Race of the season:  The World Rowing Cup final, Lucerne.  The New Zealand juggernauts, Bond and Murray kept their six-and-a-half-year unbeaten streak by the narrowest of margins in a photo finish.  They had looked comfortably in front at 1500 metres but there was a sudden charge as three crews raced for second.  Murray and Bond were forced to up their rating to 40 to win. Behind them the Netherlands (Roel Braas and Mitchel Steenman) and Great Britain (Nathaniel Reilly-O’Donnell and Matthew Tarrant) recorded the same time with South Africa (Lawrence Brittain and Shaun Keeling) just 0.18 of a second back.

Inspirational performance: South Africa’s Brittain achieved his goal of making the Rio Olympic Games less than two years after being diagnosed with cancer.  The 26-year-old had undergone chemotherapy for Hodgkins lymphoma at the end of 2014 before cautiously beginning his training again in February 2015.  Reaching Rio was made all the sweeter when he and Keeling took silver.

Quotes:
“We like to race from the front, but we don’t have a huge amount of power, so we just trust our endurance in the middle thousand. I think everyone else is already a bit more race fit. We only arrived in Europe five days ago.” - Eric Murray, after Lucerne gold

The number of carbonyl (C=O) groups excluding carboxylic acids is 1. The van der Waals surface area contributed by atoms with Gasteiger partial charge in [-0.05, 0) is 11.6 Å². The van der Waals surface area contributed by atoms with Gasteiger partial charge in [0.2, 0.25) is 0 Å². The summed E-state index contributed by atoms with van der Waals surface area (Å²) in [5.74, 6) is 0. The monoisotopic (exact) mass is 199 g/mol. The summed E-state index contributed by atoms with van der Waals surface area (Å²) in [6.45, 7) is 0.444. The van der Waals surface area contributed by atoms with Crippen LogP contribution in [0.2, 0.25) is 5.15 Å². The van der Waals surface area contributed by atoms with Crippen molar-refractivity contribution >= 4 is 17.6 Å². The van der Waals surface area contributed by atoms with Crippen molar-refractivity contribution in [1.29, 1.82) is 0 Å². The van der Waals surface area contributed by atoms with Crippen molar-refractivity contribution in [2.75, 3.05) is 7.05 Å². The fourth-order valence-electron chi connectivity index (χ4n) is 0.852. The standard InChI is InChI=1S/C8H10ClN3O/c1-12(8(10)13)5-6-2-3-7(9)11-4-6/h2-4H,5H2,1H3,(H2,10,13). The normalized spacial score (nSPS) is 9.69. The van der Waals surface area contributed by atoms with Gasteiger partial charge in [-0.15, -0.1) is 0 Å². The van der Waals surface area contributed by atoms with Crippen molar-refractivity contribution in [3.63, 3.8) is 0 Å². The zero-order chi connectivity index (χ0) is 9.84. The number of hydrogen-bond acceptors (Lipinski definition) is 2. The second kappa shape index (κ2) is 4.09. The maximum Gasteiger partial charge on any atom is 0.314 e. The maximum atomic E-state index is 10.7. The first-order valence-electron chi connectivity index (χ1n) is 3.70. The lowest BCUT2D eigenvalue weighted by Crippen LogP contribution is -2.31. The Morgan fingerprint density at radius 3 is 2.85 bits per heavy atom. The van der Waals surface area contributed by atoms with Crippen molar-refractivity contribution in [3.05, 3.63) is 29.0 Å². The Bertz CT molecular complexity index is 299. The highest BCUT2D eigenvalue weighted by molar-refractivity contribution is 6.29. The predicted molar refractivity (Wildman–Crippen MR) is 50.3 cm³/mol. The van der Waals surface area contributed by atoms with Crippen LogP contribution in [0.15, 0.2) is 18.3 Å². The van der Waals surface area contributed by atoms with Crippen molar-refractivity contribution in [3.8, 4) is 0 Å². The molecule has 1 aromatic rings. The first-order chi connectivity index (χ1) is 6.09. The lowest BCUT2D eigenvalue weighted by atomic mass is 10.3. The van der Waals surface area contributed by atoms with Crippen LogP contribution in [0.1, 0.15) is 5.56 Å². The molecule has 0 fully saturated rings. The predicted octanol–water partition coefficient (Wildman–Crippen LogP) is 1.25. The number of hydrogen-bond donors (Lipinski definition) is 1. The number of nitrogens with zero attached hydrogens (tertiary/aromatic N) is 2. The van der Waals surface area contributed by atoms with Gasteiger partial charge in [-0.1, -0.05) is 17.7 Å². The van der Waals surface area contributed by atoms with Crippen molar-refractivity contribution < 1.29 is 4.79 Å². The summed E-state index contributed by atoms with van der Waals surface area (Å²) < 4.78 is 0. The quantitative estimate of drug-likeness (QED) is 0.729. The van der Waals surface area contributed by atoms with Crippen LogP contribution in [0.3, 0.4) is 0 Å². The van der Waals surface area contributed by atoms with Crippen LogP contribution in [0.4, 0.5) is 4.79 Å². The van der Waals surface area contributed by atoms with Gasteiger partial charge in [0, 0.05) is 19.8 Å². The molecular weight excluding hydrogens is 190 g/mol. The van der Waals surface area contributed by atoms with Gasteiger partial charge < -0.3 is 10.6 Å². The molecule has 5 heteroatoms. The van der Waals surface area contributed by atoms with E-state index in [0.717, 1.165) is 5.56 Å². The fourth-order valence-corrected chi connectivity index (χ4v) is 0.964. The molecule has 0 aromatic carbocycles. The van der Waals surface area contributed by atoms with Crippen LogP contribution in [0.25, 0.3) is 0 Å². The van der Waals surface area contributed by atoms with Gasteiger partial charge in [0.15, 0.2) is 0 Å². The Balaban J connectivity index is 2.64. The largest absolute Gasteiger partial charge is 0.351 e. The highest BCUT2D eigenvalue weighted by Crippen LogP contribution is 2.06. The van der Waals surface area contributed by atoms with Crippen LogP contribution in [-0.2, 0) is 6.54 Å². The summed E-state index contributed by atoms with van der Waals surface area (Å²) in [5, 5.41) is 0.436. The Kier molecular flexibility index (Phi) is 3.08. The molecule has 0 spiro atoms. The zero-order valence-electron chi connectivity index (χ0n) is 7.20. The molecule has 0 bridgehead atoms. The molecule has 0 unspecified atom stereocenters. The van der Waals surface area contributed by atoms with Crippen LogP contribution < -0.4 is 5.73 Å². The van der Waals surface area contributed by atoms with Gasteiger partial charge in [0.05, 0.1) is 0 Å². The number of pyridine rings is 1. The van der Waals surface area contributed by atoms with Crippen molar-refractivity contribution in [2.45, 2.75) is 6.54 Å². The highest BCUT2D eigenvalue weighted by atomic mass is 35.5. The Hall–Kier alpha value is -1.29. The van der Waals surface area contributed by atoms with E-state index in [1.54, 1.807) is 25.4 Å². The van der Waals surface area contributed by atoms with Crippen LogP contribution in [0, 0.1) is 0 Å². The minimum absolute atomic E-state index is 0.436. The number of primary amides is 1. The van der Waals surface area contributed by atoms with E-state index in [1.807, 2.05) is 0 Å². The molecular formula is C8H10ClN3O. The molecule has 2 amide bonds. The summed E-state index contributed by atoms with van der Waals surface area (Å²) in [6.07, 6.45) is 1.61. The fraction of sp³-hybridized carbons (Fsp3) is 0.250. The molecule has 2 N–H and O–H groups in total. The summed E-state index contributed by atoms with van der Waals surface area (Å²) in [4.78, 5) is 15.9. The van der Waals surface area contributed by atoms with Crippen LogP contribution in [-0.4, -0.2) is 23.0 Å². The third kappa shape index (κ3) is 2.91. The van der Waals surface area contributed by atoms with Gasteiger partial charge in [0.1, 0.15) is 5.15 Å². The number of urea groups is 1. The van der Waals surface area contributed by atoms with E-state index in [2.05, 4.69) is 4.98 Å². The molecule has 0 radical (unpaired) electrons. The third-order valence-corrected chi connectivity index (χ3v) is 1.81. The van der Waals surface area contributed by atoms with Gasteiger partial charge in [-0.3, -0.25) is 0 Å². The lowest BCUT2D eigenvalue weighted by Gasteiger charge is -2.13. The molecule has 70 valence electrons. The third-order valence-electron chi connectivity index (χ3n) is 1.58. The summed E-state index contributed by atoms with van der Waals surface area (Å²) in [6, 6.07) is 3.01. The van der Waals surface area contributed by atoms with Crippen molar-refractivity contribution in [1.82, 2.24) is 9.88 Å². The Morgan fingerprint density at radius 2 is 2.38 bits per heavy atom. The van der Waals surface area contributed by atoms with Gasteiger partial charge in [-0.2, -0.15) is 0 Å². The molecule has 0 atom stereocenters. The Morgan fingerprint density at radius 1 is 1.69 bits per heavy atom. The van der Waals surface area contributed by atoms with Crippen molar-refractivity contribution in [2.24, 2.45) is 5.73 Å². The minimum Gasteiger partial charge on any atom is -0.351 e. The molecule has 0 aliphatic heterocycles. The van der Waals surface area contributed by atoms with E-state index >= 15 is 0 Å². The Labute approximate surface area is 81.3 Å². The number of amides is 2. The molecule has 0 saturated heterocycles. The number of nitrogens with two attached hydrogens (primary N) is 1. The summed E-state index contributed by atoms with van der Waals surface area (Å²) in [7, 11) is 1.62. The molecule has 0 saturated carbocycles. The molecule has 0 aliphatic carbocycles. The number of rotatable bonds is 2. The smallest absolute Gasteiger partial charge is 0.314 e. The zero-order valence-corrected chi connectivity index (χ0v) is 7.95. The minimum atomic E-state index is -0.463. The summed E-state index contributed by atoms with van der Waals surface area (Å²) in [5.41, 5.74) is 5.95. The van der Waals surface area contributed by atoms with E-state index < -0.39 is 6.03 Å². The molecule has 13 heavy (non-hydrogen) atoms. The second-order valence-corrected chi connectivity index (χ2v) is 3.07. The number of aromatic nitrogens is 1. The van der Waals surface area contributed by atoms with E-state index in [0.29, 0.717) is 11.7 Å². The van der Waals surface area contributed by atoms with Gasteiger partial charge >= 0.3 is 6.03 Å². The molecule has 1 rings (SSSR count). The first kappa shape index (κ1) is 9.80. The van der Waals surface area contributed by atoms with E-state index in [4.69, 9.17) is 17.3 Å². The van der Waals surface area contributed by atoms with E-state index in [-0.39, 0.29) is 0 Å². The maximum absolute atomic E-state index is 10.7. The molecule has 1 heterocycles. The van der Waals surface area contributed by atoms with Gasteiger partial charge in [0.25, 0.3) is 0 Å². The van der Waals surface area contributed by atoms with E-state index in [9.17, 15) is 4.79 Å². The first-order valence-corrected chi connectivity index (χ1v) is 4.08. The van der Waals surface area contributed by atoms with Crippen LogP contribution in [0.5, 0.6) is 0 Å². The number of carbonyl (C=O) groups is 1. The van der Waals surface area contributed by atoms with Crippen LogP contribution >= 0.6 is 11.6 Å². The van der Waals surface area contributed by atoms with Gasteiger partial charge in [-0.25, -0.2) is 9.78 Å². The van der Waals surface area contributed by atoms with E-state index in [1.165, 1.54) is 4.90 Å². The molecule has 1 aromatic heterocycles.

"It's just about going out and winning every race. We're proud in our performance and we don't want to let anyone down. To be honest the results are decided in the work we do before we even get here." - Hamish Bond, after Rio gold 

The year in review: Murray and Bond maintained their dominance, with the Olympic final their 71st unbeaten race in a row.  They faced huge pressure from their homeland which saw them as a sure-fire gold medal and both rowers expressed relief when they made it.  The Netherlands pairing of Braas and Mitchel Steenman had a strong season - until Rio.  They won medals at the World Rowing Cup regattas in Lucerne and Varese but failed to make the Olympic final.

More of Friday's racing at the 2016 Rio Olympics © FISA Detlev Seyb

 

South Africa performed strongly all season but surpassed all their other achievements to take silver at Rio.  Italy’s Giovanni Abagnale and Marco Di Costanzo felt the weight of history when they took Olympic bronze. Abagnale said after the race he was unbelievably proud to win Italy’s first Olympic medal in the class since 1948.

Great Britain, a country with a strong tradition in the pair, had a successful season, medalling at the European Championships and every World Rowing Cup regatta. But they were not able to convert that to the Olympic podium and finished fourth.

Next year’s pairs field may look very different.  At the end of the season both Bond and Murray said they were having at least a year off rowing, with Bond successfully taking up elite cycling.  But, Croatia’s Sinkovic brother’s will be a crew to watch as they make the switch to the pair from the men’s double sculls.